Apprentice Mechanic
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Thinking of becoming an apprentice mechanic?

 

Mechanic Apprenticeship

An apprentice mechanic can choose to do their mechanic apprenticeship as a light or heavy vehicle mechanic, or as a specialist mechanic in a particular area.

Many people who do a mechanic apprenticeship begin working in a light vehicle mechanic environment. Light vehicle motor mechanics service, repair and overhaul the mechanical parts of motor vehicles such as the engine, the transmission and the suspension systems.

Specialist mechanics tend to concentrate on specific areas of operation – for example the brakes and mufflers of a motor vehicle, or its air conditioning systems.

 

Becoming an Apprentice Mechanic – things to consider

An apprentice mechanic is generally required to have completed secondary school and achieved satisfactory grades in English, Maths, Science and preferably some trade / industrial arts subjects, before beginning a mechanic apprenticeship.

As they are involved in the intricate workings of a vehicle or machine, a mechanic needs to have a good eye for detail to spot and diagnose any malfunctions or potential malfunctions in equipment.

Ongoing developments in motor vehicle technology, means even after an apprentice mechanic completes their mechanic apprenticeship, they still need to keep up with the latest advances in motor industry technology. The fact that more and more of these advances involve things like onboard computers and other electronic controls, means the methods of diagnostics and repair have also changed to a degree.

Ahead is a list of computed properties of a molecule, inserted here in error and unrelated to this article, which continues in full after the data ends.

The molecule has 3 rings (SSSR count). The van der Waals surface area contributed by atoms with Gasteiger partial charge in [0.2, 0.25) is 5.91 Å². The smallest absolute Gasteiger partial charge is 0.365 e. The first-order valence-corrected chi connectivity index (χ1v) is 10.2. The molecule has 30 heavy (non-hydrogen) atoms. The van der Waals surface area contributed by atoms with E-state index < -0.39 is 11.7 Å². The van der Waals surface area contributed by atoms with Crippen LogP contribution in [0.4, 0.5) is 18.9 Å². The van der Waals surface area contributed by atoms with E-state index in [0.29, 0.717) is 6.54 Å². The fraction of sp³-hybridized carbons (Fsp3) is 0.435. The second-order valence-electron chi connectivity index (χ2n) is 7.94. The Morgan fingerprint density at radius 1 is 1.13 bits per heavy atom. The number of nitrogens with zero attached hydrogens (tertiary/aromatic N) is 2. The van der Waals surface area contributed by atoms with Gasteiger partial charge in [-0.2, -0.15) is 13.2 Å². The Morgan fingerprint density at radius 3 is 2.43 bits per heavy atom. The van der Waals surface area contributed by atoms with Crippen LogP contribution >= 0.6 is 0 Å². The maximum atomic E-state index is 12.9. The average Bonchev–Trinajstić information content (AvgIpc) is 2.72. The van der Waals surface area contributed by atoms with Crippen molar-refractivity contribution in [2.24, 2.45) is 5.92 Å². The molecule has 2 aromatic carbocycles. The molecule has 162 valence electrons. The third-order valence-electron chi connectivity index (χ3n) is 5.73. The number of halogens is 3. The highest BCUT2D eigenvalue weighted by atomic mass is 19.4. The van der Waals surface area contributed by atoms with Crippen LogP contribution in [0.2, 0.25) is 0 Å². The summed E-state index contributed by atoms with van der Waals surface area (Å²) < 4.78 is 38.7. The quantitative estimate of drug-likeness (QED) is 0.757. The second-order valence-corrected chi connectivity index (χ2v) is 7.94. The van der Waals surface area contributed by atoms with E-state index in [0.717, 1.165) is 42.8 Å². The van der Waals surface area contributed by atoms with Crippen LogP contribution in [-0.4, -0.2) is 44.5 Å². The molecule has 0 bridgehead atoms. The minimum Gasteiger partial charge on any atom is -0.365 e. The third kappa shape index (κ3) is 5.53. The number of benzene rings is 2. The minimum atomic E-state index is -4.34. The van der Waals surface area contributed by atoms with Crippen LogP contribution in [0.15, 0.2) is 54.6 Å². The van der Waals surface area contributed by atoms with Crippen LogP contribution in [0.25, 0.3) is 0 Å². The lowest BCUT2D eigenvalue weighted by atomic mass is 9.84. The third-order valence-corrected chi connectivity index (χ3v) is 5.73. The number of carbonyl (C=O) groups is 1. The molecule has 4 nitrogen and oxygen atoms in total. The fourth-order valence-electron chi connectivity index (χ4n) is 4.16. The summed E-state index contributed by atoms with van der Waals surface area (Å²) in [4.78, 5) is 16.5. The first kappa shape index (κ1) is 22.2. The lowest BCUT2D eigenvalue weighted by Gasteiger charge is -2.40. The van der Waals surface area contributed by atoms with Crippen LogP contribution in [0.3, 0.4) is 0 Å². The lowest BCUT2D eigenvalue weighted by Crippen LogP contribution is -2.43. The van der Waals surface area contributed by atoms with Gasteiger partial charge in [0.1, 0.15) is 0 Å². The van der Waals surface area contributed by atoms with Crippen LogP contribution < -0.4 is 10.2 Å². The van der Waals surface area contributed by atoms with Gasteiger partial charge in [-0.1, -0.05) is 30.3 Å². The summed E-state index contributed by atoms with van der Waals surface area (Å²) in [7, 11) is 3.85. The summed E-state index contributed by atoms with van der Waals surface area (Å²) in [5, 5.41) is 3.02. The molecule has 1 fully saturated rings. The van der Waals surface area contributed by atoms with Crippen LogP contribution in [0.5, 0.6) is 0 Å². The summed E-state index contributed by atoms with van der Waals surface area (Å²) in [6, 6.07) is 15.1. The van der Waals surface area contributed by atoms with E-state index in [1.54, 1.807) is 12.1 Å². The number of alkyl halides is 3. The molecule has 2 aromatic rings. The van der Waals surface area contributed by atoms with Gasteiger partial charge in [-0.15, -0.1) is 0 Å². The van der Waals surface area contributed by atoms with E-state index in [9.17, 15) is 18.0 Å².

However despite this fact, the work of a mechanic or an apprentice mechanic still requires the full use of their hands and fingers. And for anyone who works in a mechanic workshop – whether they’re a mechanic or an apprentice mechanic, protective clothing must be worn, as there is regular handling of chemicals and greasy items.

Naturally for those thinking of doing a motor vehicle mechanic apprenticeship it’s an advantage to have a keen interest in motor vehicles – and of course, important to have a driving license too!

 

Mechanic Apprenticeship and Bricklaying Apprenticeship

Quick comparison:

1. Will a mechanic apprenticeship or a bricklaying apprenticeship keep me more physically active?

Both trades require some level of physical fitness. However bricklaying would probably be the more physical of the two. So if you enjoy being active while keeping fit on the job – then an apprenticeship in bricklaying would definitely suit!

2. Between a mechanic apprentice and a bricklaying apprentice which one will allow me to spend more time outdoors?

Traditionally, mechanics spend most of their time in workshops while working on a job.

Bricklayers on the other hand work on site, so they generally get to enjoy the benefits of an open air, outdoor ‘working lifestyle’ more so than mechanics do.

3. A lot of people tend to seek out a mechanic apprenticeship. Is this because there are more job opportunities out there for mechanics than bricklayers?

In reality, the popularity of mechanic apprenticeships means there are actually more people competing for a job in the industry once they complete their apprenticeship.